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Kids tell us what food they like or dislike with emojis

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Emojis are a very popular form of digital communication for adults and kids.

Children are particularly good at communicating with emojis and past studies have shown that emojis are easy for kids to understand.

Regardless of the country they live in or what culture they belong to, kids understand emojis universally.

Recently there has been a lot of interest in understanding the link between emojis and the emotional response to consumer products.

Researchers also conducted a similar test with potato chips in China and USA and similar results were found in both countries when evaluating the product.

Researchers wanted to understand if using emojis in a consumer response scale provided the same accuracy as the industry standard in measuring kid’s emotional responses.

The nine point industry standard scale – also called the P and K Super Good-Super Bad Scale – is a text-only scale which asks young consumers to rate their satisfaction and feelings about food and products.

They are asked to categorise their thoughts and feelings about a product into one of the nine categories ranging from “super bad to “super good”.

For this study, researchers conducted an online study with 214 kids in the US, between the ages of 8 and 11 years.

The kids were asked what they felt about various pizza toppings – whether they liked them or disliked them.

The researchers chose a range of toppings to test the scale.

Kids were also asked what they felt about common experiences such as cleaning their room, visiting the dentist and a school field trip.

The kids rated the pizza topping experience on both the “P and K” scale and the emoji scale.

The results showed that the responses on the “P and K” scale aligned with the answers on the emoji scale. This indicates that the liking and emotional responses for children are interchangeable for ages 8 to 11 years.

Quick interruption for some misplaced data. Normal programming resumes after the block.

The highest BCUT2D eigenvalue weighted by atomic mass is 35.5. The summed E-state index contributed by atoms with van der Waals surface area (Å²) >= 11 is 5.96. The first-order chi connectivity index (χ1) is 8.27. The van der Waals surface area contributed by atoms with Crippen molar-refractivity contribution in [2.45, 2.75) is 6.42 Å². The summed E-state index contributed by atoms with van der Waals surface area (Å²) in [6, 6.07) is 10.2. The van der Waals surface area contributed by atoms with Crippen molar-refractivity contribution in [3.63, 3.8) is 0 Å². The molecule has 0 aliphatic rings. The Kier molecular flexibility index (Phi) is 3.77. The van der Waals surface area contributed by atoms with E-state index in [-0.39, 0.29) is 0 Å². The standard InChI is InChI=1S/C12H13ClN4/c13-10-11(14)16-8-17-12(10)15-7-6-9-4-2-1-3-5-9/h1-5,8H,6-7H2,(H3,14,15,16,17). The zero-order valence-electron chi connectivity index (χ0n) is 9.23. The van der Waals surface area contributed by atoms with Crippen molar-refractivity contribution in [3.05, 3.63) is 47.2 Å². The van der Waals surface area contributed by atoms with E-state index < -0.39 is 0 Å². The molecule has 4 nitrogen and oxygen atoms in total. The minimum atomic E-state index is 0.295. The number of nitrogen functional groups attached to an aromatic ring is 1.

Additionally the kids used the entire emoji scale showing no bias for any particular emoji.

Researchers also conducted a similar test with potato chips in China and in USA and similar results were found in both countries when evaluating the product.

Researchers plan to run similar tests in Egypt and countries in Latin America – regions with very different languages and cultures.

If the results are the same as the US and China test, then emojis can be a universal scale for testing products throughout the world.

In the current “P and K” scale phrases like “super good” or “super bad” can have different meanings and connotations in different countries.

But emojis have a universal meaning and can be used as a standard test for product scores from one country to the next. Plus, unlike some of the existing analysis scales that use cartoon faces, emojis don’t have a specific gender or a specific culture.

All in all, the study shows us the emojis are a great alternative to words when it comes to accurately understanding your kid’s feelings about food, products and other experiences.

So, when you want to assess what your child feels about a dish you made, ask them to use an emoji and you will get an accurate reading of whether they like the food you prepared or not.

Source: Food Quality and Preference


Meena Azzollini

Meena is passionate about holistic wellbeing, alternative healing, health and personal power and uses words to craft engaging feature articles to convey her knowledge and passion. She is a freelance writer and content creator from Adelaide, Australia, who draws inspiration from family, travel and her love for books and reading.

A yoga practitioner and a strong believer in positive thinking, Meena is also a mum to a very active young boy. In her spare time, she loves to read and whip up delicious meals. She also loves the smell of freshly made coffee and can’t ever resist a cheesecake. And she gets tickled pink by anything funny!